Experience the City Different
Santa Fe, New Mexico
Known as the City Different, New Mexico’s capital regularly rates among the top travel destinations in the United States. Its delightful stew of Hispanic, Anglo and Native American cultures expresses itself architecturally, gastronomically, artistically and commercially. A kind of adobe theme park for adults, Santa Fe is the inspired vision displayed in the Georgia O’Keeffe Museum (okeeffemuseum.org) and the welcoming galleries along Canyon Road. It’s also the authentic pueblo jewelry and pottery sold around the historic plaza. It’s Nambé. It’s posole at The Shed, Huevos Rancheros at Tia Sophia’s and Huevos Divorciados at The Famous Plaza Cafe. It’s La Casa Sena’s Red Chile Braised Pork Shoulder and Lotaburger’s green-chile cheeseburger. It’s Small Batch Saturday at Santa Fe Brewery.
It’s also a round at the municipal Marty Sanchez Links de Santa Fe, or, if you’re well-connected, on the two Nicklaus layouts at the private Las Campanas. But by all means, head north 30 minutes on US 285 to take on Black Mesa Golf Club, a highly decorated, 10-year-old Baxter Spann masterpiece that climbs, dives and winds through the sandstone formations outside Española.
Midway between downtown Santa Fe and Black Mesa spread the 27 holes of Towa Golf Club. Two of Towa’s three nines—Piñon and Valley—claim Hale Irwin as the architect. William Phillips designed the Boulder nine. Framed by the majestic Sangre de Cristo and Jemez mountains, each of the three rollercoasters through surreal rock formations and deep red-dirt arroyos. Most holes sport wide fairways and generous greens often tucked into dramatic rock formations. Each of the nines opens with par-five birdie opportunities, with the Boulder finishing on a par-3 dropping 100 feet from tee to green.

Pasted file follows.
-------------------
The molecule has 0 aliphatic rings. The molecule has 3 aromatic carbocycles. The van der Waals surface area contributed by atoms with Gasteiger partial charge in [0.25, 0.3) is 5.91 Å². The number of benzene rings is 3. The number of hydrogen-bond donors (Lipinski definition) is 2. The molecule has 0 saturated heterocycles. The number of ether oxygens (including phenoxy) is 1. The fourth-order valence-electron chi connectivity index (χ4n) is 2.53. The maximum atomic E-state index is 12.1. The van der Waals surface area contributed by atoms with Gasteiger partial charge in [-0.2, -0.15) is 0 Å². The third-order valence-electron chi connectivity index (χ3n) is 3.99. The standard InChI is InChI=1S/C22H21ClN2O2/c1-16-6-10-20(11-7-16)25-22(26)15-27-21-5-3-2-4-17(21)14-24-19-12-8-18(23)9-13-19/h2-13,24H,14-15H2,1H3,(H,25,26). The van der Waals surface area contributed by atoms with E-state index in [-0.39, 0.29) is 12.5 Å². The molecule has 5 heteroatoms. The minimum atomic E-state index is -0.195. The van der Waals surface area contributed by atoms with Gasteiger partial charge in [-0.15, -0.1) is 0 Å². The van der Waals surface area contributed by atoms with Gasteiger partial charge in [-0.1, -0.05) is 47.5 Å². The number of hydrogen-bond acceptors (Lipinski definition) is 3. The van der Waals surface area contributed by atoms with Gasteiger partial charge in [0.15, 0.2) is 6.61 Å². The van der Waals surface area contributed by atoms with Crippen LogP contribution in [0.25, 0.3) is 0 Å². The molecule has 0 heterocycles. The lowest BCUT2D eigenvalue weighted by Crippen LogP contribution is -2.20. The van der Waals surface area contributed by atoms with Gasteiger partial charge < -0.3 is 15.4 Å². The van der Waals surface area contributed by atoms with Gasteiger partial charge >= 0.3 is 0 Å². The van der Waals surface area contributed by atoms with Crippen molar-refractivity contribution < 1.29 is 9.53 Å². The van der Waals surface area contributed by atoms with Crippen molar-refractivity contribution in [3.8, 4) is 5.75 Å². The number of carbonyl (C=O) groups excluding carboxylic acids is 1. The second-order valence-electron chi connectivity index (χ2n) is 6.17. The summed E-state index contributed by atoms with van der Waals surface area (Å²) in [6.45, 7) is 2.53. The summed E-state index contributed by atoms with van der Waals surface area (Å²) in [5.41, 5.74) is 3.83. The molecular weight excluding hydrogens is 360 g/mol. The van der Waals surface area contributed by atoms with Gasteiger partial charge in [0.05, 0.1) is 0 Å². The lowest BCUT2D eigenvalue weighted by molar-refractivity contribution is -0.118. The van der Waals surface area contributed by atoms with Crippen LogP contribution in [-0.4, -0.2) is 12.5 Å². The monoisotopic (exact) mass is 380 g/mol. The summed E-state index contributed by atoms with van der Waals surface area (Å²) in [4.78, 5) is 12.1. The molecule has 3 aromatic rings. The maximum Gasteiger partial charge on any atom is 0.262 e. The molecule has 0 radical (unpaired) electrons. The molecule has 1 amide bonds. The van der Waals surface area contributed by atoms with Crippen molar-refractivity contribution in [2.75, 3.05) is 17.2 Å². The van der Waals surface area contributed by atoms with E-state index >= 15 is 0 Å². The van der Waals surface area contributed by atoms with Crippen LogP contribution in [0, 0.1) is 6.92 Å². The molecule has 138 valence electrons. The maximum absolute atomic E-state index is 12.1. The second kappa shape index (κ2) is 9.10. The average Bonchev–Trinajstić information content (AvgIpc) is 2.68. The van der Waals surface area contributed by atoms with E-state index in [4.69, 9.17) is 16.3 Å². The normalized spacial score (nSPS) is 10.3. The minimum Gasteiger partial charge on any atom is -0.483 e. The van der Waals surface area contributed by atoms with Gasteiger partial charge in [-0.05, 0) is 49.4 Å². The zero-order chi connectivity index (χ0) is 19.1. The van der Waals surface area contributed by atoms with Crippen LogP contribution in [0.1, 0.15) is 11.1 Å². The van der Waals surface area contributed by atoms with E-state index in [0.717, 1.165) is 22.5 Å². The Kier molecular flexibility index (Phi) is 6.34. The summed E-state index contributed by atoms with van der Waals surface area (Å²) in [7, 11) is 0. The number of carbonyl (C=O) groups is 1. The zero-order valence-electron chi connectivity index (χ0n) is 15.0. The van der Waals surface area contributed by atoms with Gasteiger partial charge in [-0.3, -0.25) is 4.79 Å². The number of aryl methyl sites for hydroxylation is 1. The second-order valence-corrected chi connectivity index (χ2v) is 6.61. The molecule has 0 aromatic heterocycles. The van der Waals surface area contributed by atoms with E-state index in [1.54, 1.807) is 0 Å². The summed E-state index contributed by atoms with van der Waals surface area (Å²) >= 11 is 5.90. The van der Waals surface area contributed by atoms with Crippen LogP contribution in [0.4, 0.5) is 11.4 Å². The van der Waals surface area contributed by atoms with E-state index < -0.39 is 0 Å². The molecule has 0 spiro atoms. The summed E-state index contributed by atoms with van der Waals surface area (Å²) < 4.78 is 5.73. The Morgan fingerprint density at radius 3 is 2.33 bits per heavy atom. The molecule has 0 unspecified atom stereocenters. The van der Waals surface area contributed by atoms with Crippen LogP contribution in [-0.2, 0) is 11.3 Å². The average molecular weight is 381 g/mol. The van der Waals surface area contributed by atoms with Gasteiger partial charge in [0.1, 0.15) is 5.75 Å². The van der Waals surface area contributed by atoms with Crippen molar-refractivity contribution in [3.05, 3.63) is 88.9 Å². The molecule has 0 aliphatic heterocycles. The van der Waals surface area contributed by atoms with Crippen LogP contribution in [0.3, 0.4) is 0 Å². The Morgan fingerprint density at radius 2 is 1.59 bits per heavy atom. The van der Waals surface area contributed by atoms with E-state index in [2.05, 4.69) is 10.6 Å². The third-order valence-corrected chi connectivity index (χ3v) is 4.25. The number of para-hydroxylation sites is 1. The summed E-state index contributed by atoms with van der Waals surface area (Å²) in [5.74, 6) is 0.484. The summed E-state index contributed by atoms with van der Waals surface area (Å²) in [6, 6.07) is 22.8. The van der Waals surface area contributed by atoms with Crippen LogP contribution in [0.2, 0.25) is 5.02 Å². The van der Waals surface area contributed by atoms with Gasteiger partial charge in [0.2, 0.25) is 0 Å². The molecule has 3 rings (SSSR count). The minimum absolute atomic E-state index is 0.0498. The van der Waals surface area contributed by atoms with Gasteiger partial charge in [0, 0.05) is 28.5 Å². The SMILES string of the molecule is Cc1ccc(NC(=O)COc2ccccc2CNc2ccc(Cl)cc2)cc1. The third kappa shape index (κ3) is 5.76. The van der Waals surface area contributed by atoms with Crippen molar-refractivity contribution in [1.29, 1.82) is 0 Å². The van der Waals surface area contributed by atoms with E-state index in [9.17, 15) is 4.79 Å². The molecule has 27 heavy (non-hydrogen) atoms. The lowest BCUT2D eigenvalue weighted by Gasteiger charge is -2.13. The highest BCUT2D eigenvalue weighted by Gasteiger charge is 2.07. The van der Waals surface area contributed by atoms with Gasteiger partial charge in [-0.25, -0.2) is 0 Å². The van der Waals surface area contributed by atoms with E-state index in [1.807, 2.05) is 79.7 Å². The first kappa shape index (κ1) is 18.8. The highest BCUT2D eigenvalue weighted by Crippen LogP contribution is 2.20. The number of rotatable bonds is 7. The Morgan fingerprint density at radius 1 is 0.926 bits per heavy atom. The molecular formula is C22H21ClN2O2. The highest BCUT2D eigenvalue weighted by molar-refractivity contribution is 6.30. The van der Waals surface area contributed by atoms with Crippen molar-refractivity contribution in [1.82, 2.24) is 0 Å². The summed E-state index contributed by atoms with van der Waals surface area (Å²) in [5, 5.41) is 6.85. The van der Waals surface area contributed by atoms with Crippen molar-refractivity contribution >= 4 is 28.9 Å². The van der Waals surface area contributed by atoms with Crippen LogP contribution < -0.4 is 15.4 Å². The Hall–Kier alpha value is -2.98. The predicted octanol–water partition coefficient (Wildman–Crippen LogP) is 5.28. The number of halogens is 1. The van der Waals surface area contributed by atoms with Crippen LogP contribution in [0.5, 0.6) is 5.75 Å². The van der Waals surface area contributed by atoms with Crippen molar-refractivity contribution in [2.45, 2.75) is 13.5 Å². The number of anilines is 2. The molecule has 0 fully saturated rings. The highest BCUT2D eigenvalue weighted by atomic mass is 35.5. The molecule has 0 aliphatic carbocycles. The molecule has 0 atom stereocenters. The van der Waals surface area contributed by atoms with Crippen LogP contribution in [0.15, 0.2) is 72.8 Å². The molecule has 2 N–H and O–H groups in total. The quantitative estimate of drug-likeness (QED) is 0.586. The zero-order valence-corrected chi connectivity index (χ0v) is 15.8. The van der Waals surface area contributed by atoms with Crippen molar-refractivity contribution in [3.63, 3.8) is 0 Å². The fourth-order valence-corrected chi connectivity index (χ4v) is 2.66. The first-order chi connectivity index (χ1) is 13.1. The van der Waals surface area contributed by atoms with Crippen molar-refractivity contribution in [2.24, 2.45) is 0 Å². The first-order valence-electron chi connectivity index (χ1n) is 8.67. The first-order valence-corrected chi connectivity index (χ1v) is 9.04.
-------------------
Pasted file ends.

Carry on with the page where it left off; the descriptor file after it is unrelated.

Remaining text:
Towa belongs to the magnificent Buffalo Thunder Resort and Casino, a six year-old 700,000-square foot Hilton property owned by the Pojoanque pueblo. The combination casino, museum, luxury spa and golf resort astounds with an intimacy and attention to detail that belies its enormity.
It even tempers the bling and glitz of the vast, 1.5- acre gaming area with décor featuring the swirling curvilinear forms prevalent in pueblo culture.
Expressions of that culture manifest themselves throughout the resort. A swirling stairway carries you to Buffalo Thunder’s Wo’ P’in Spa, where each treatment employs natural, indigenous healing elements and embodies the essences of the Pojoaque philosophy of serenity, health and balance. The detailed, handmade valences and headboards in the 398 rooms and suites all differ from each other, as does the artwork from room to room.
And speaking of artwork, the public spaces of the resort showcase hundreds of original works by internationally renowned native artists such as Dan Namingha, Roxanne Swentzell and George Rivera. The governor of the Pueblo of Pojoaque, Rivera also sculpted the 12-foot bronze Buffalo Dancer that greets visitors to the resort.
Buffalo Thunder houses a half-dozen casual places to eat, ranging from the Painted Parrot Buffet to the grill by the sprawling outdoor pool. Its fine-dining showpiece, Red Sage, has earned acclaim for chef Ka’ai Ravey’s inspired takes on Native, European and Latin cuisines. Start with his slow-roasted Pork Belly with Miso Caramel Sauce, then move onto the Green Chile Steak Frites or Buffalo Tenderloin sauced with Red Chile Foyot or Chimayo Béarnaise. Finish with an artisan Goat Cheese Cheesecake with a piñon crust.
Goat cheese cheesecake? In the City Different, you’d expect nothing less.
Buffalo Thunder Resort and Casino, 30 BuffaloThunder Trail , Santa Fe.